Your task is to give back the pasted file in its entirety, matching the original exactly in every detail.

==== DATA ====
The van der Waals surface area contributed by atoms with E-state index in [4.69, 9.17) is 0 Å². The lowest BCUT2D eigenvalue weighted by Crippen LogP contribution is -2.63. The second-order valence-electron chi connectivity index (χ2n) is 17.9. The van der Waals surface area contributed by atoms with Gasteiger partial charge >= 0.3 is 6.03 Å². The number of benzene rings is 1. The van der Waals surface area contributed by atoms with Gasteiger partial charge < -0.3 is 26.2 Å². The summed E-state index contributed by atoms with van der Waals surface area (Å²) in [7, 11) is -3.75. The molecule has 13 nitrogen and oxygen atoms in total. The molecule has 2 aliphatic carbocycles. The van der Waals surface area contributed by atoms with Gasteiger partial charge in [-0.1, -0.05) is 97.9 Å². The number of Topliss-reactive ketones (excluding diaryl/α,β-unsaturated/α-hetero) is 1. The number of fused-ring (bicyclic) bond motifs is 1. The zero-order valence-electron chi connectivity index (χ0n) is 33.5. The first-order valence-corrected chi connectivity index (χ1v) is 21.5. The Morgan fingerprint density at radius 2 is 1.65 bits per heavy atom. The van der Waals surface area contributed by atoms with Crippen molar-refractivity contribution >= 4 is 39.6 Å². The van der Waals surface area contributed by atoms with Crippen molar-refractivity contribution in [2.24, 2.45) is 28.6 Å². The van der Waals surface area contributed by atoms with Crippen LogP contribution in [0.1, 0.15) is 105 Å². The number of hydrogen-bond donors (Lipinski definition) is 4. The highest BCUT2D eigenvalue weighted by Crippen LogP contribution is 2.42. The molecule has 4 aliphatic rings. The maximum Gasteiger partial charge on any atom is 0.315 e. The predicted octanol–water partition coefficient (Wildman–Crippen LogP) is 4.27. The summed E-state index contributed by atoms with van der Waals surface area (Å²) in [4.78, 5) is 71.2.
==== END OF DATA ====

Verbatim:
The van der Waals surface area contributed by atoms with E-state index in [4.69, 9.17) is 0 Å². The lowest BCUT2D eigenvalue weighted by Crippen LogP contribution is -2.63. The second-order valence-electron chi connectivity index (χ2n) is 17.9. The van der Waals surface area contributed by atoms with Gasteiger partial charge >= 0.3 is 6.03 Å². The number of benzene rings is 1. The van der Waals surface area contributed by atoms with Gasteiger partial charge < -0.3 is 26.2 Å². The summed E-state index contributed by atoms with van der Waals surface area (Å²) in [7, 11) is -3.75. The molecule has 13 nitrogen and oxygen atoms in total. The molecule has 2 aliphatic carbocycles. The van der Waals surface area contributed by atoms with Gasteiger partial charge in [-0.1, -0.05) is 97.9 Å². The number of Topliss-reactive ketones (excluding diaryl/α,β-unsaturated/α-hetero) is 1. The number of fused-ring (bicyclic) bond motifs is 1. The zero-order valence-electron chi connectivity index (χ0n) is 33.5. The first-order valence-corrected chi connectivity index (χ1v) is 21.5. The Morgan fingerprint density at radius 2 is 1.65 bits per heavy atom. The van der Waals surface area contributed by atoms with Crippen molar-refractivity contribution >= 4 is 39.6 Å². The van der Waals surface area contributed by atoms with Crippen molar-refractivity contribution in [2.24, 2.45) is 28.6 Å². The van der Waals surface area contributed by atoms with Crippen LogP contribution in [0.1, 0.15) is 105 Å². The number of hydrogen-bond donors (Lipinski definition) is 4. The highest BCUT2D eigenvalue weighted by Crippen LogP contribution is 2.42. The molecule has 4 aliphatic rings. The maximum Gasteiger partial charge on any atom is 0.315 e. The predicted octanol–water partition coefficient (Wildman–Crippen LogP) is 4.27. The summed E-state index contributed by atoms with van der Waals surface area (Å²) in [4.78, 5) is 71.2.